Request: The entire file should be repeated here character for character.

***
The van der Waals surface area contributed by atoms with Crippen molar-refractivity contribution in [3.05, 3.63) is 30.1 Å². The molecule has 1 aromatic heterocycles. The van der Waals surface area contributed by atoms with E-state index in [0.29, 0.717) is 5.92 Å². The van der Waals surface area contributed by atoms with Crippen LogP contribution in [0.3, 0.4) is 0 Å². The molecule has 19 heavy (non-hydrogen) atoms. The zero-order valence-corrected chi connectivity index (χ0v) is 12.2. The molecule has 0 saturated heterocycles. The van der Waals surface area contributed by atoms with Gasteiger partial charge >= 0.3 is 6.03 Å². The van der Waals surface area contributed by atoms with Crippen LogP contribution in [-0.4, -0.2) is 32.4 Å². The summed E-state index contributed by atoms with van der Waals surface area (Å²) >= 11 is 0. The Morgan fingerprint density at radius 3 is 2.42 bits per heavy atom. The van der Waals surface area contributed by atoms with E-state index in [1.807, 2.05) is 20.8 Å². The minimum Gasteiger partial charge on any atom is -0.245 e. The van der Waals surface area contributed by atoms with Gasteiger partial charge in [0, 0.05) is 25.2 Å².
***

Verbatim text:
The van der Waals surface area contributed by atoms with Crippen molar-refractivity contribution in [3.05, 3.63) is 30.1 Å². The molecule has 1 aromatic heterocycles. The van der Waals surface area contributed by atoms with E-state index in [0.29, 0.717) is 5.92 Å². The van der Waals surface area contributed by atoms with Crippen LogP contribution in [0.3, 0.4) is 0 Å². The molecule has 19 heavy (non-hydrogen) atoms. The zero-order valence-corrected chi connectivity index (χ0v) is 12.2. The molecule has 0 saturated heterocycles. The van der Waals surface area contributed by atoms with Gasteiger partial charge >= 0.3 is 6.03 Å². The van der Waals surface area contributed by atoms with Crippen LogP contribution in [-0.4, -0.2) is 32.4 Å². The summed E-state index contributed by atoms with van der Waals surface area (Å²) >= 11 is 0. The Morgan fingerprint density at radius 3 is 2.42 bits per heavy atom. The van der Waals surface area contributed by atoms with E-state index in [1.807, 2.05) is 20.8 Å². The minimum Gasteiger partial charge on any atom is -0.245 e. The van der Waals surface area contributed by atoms with Gasteiger partial charge in [0, 0.05) is 25.2 Å².